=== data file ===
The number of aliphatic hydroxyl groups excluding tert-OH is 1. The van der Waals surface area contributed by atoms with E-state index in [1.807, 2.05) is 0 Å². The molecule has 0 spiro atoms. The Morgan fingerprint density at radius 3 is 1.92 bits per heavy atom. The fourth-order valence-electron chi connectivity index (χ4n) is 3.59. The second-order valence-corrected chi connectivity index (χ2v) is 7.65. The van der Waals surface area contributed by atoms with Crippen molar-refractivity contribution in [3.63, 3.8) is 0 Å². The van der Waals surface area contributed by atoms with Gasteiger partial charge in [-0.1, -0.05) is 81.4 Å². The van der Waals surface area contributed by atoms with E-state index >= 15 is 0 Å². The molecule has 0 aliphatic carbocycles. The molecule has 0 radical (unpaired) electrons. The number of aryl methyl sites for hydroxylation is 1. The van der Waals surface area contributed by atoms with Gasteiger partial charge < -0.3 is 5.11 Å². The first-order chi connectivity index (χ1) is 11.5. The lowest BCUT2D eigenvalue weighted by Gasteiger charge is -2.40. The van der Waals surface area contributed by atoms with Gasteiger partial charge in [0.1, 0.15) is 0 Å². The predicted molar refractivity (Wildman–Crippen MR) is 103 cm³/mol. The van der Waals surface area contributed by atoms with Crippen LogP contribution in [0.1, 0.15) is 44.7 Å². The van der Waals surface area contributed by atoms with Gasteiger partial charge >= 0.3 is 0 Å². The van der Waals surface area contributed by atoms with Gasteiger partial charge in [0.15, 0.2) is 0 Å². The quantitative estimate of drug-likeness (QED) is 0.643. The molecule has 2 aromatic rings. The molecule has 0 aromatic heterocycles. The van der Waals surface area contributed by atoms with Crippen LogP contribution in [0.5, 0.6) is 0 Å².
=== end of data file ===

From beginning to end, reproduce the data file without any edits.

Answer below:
The number of aliphatic hydroxyl groups excluding tert-OH is 1. The van der Waals surface area contributed by atoms with E-state index in [1.807, 2.05) is 0 Å². The molecule has 0 spiro atoms. The Morgan fingerprint density at radius 3 is 1.92 bits per heavy atom. The fourth-order valence-electron chi connectivity index (χ4n) is 3.59. The second-order valence-corrected chi connectivity index (χ2v) is 7.65. The van der Waals surface area contributed by atoms with Crippen molar-refractivity contribution in [3.63, 3.8) is 0 Å². The van der Waals surface area contributed by atoms with Gasteiger partial charge in [-0.1, -0.05) is 81.4 Å². The van der Waals surface area contributed by atoms with E-state index >= 15 is 0 Å². The molecule has 0 aliphatic carbocycles. The molecule has 0 radical (unpaired) electrons. The number of aryl methyl sites for hydroxylation is 1. The van der Waals surface area contributed by atoms with Gasteiger partial charge < -0.3 is 5.11 Å². The first-order chi connectivity index (χ1) is 11.5. The lowest BCUT2D eigenvalue weighted by Gasteiger charge is -2.40. The van der Waals surface area contributed by atoms with Gasteiger partial charge in [0.1, 0.15) is 0 Å². The predicted molar refractivity (Wildman–Crippen MR) is 103 cm³/mol. The van der Waals surface area contributed by atoms with Crippen LogP contribution in [0.1, 0.15) is 44.7 Å². The van der Waals surface area contributed by atoms with Gasteiger partial charge >= 0.3 is 0 Å². The van der Waals surface area contributed by atoms with Gasteiger partial charge in [0.15, 0.2) is 0 Å². The quantitative estimate of drug-likeness (QED) is 0.643. The molecule has 2 aromatic rings. The molecule has 0 aromatic heterocycles. The van der Waals surface area contributed by atoms with Crippen LogP contribution in [0.5, 0.6) is 0 Å².